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Pop’s is pushed to the brink

Pop’s Popular Clothing has been in business in North Brooklyn since 1949, weathering four wars, three recessions, and on rezoning. But the city’s constructions work on Kent Avenue, nearby the store’s 7 Franklin Street location, may force Pop’s to close its doors after 60 years on the waterfront.

The work clothing retailer sits adjacent to the Department of Transportation’s proposed redesign of Kent Avenue, which would add two bicycle lanes and cut traffic to a one-way northbound lane.

Pop’s owner, Steve Rosenberg, believes that the addition of the bike lane, which eliminated parking in the surrounding area last November, has prevented many of his most loyal customers, truck drivers, tradesmen, and construction workers, from visiting his shop.

“I’ve lost 70 percent of my business. Most of my customers come here by car or by truck,” said Rosenberg. “During the week, you cannot get a parking space here. You drive around for hours. Truckers do not come here anymore. My truck business is down to nothing.”

For Rosenberg, that is a major problem. He just completed a large order for Carhatt jeans and it’s Pop’s busiest time, when many construction workers come to restock on work boots and clothing they have worn out over the past six months.

“We get some orders over the Internet, but guys my age (over 40) don’t use the Internet,” said Rosenberg. “I’m going to keep supporting the business until I run out of money, and then I close down.”

On August 21, Rosenberg wrote a letter to Mayor Michael Bloomberg, Councilmember David Yassky, Assemblymember Joseph Lentol, Rep. Nydia Velazquez, Community Board 1 District Manager Gerry Esposito, and DOT Borough Commissioner Joseph Palmieri, expressing disappointment in the way the city implemented the Kent Avenue plan and urging the DOT to restore parking on Franklin Street.

“Recently I have heard a lot of our leaders speaking about the benefits that the small businessmen provide to our economy and how we need to help them in these extremely tough economic times,” said Rosenberg, in a letter to Mayor Bloomberg. “I do not solicit or request any help monetarily. I only appeal to let me conduct my business without the DOT making it impossible for me to perform my business.”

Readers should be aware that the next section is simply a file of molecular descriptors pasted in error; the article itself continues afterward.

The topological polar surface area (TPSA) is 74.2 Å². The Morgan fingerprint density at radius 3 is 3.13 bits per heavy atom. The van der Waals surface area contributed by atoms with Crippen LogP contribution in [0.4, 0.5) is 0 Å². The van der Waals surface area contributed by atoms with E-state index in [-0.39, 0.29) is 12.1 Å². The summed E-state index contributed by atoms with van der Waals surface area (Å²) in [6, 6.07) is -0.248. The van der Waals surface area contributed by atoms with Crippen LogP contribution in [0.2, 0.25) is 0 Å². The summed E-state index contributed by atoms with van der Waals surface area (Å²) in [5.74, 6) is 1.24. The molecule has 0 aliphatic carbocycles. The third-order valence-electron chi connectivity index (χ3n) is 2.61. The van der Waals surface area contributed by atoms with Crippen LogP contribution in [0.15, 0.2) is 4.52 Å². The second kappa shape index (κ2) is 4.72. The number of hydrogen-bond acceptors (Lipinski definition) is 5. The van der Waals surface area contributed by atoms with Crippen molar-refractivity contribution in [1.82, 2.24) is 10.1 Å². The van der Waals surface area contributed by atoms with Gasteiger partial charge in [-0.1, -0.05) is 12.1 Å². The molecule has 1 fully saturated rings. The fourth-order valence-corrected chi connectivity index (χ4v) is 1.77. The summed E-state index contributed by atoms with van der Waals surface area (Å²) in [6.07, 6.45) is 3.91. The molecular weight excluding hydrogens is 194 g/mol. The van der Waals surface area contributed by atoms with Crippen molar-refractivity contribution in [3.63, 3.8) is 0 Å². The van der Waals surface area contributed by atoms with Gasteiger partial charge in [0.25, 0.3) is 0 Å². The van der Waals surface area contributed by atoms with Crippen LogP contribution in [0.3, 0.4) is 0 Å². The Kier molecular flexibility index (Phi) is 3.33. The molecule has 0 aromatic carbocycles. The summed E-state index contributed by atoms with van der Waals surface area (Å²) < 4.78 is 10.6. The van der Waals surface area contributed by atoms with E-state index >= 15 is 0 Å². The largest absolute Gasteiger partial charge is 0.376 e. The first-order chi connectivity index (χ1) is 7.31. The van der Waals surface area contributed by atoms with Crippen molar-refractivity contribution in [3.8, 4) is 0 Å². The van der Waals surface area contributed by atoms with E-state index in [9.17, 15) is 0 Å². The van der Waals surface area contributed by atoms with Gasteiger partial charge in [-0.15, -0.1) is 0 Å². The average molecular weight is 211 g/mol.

A spokesperson from the DOT said they have spoken with Rosenberg and are looking into how they can address his concerns.

Rosenberg has proposed extending a shared bicycle lane one and a half blocks, allowing for parking and loading on North 14th Street and Kent Avenue, near his business.

At a recent Community Board 1 Transportation Committee meeting, DOT officials addressed the possibility of turning Banker Street into a two-way street and working with the Parks Department to change the triangle intersection at Calyer Street in Greenpoint.

Rosenberg stresses that he is supportive of cyclists and even has a special room for customers to store their bicycles when they shop at Pop’s.

Transportation Alternatives spokesperson Wiley Norvell knows that, saying he shops at Pop’s for Carhatt clothing and socks, but says he would hesitate to add a shared lane to Kent Avenue along that corner.

“On a street with trucks and high vehicle speeds, shared lanes do not tend to be safe for anybody,” said Norvell, while adding, “Pop’s is definitely an anchor in the neighborhood. It’s a business that everybody knows and it’s a business that everyone wants to keep.”

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